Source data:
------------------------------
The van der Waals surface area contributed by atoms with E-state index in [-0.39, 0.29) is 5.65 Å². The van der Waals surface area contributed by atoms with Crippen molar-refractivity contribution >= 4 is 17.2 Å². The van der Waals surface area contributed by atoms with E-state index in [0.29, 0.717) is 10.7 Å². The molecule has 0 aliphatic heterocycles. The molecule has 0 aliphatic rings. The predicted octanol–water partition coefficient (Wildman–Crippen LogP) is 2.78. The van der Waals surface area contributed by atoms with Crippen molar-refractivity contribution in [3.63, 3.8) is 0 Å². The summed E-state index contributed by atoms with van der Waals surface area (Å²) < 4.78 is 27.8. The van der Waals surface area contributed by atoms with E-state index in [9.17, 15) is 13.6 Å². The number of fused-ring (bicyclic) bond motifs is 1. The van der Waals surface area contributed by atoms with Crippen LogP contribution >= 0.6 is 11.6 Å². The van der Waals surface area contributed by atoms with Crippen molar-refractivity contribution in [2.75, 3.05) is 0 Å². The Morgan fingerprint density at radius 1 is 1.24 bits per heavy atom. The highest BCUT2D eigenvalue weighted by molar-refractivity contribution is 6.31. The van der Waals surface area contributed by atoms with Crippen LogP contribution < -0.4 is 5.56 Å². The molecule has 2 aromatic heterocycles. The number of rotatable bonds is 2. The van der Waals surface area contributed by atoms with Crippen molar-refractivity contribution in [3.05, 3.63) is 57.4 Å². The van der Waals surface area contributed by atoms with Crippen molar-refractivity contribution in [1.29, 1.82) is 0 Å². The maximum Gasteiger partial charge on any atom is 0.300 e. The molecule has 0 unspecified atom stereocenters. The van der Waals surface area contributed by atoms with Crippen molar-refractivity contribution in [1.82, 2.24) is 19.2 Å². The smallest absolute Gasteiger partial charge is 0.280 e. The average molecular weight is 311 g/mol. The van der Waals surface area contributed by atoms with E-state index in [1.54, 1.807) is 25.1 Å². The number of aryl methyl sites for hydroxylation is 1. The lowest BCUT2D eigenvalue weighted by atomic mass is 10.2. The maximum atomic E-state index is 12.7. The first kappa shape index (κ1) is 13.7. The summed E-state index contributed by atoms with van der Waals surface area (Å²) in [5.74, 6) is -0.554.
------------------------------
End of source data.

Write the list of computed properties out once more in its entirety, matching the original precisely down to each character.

The van der Waals surface area contributed by atoms with E-state index in [-0.39, 0.29) is 5.65 Å². The van der Waals surface area contributed by atoms with Crippen molar-refractivity contribution >= 4 is 17.2 Å². The van der Waals surface area contributed by atoms with E-state index in [0.29, 0.717) is 10.7 Å². The molecule has 0 aliphatic heterocycles. The molecule has 0 aliphatic rings. The predicted octanol–water partition coefficient (Wildman–Crippen LogP) is 2.78. The van der Waals surface area contributed by atoms with Crippen molar-refractivity contribution in [3.63, 3.8) is 0 Å². The summed E-state index contributed by atoms with van der Waals surface area (Å²) < 4.78 is 27.8. The van der Waals surface area contributed by atoms with E-state index in [9.17, 15) is 13.6 Å². The number of fused-ring (bicyclic) bond motifs is 1. The van der Waals surface area contributed by atoms with Crippen LogP contribution >= 0.6 is 11.6 Å². The van der Waals surface area contributed by atoms with Crippen molar-refractivity contribution in [2.75, 3.05) is 0 Å². The Morgan fingerprint density at radius 1 is 1.24 bits per heavy atom. The highest BCUT2D eigenvalue weighted by molar-refractivity contribution is 6.31. The van der Waals surface area contributed by atoms with Crippen LogP contribution < -0.4 is 5.56 Å². The molecule has 2 aromatic heterocycles. The number of rotatable bonds is 2. The van der Waals surface area contributed by atoms with Crippen molar-refractivity contribution in [3.05, 3.63) is 57.4 Å². The van der Waals surface area contributed by atoms with Crippen molar-refractivity contribution in [1.29, 1.82) is 0 Å². The maximum Gasteiger partial charge on any atom is 0.300 e. The molecule has 0 unspecified atom stereocenters. The van der Waals surface area contributed by atoms with Crippen molar-refractivity contribution in [1.82, 2.24) is 19.2 Å². The smallest absolute Gasteiger partial charge is 0.280 e. The average molecular weight is 311 g/mol. The van der Waals surface area contributed by atoms with E-state index in [1.54, 1.807) is 25.1 Å². The number of aryl methyl sites for hydroxylation is 1. The lowest BCUT2D eigenvalue weighted by atomic mass is 10.2. The maximum atomic E-state index is 12.7. The first kappa shape index (κ1) is 13.7. The summed E-state index contributed by atoms with van der Waals surface area (Å²) in [5.74, 6) is -0.554.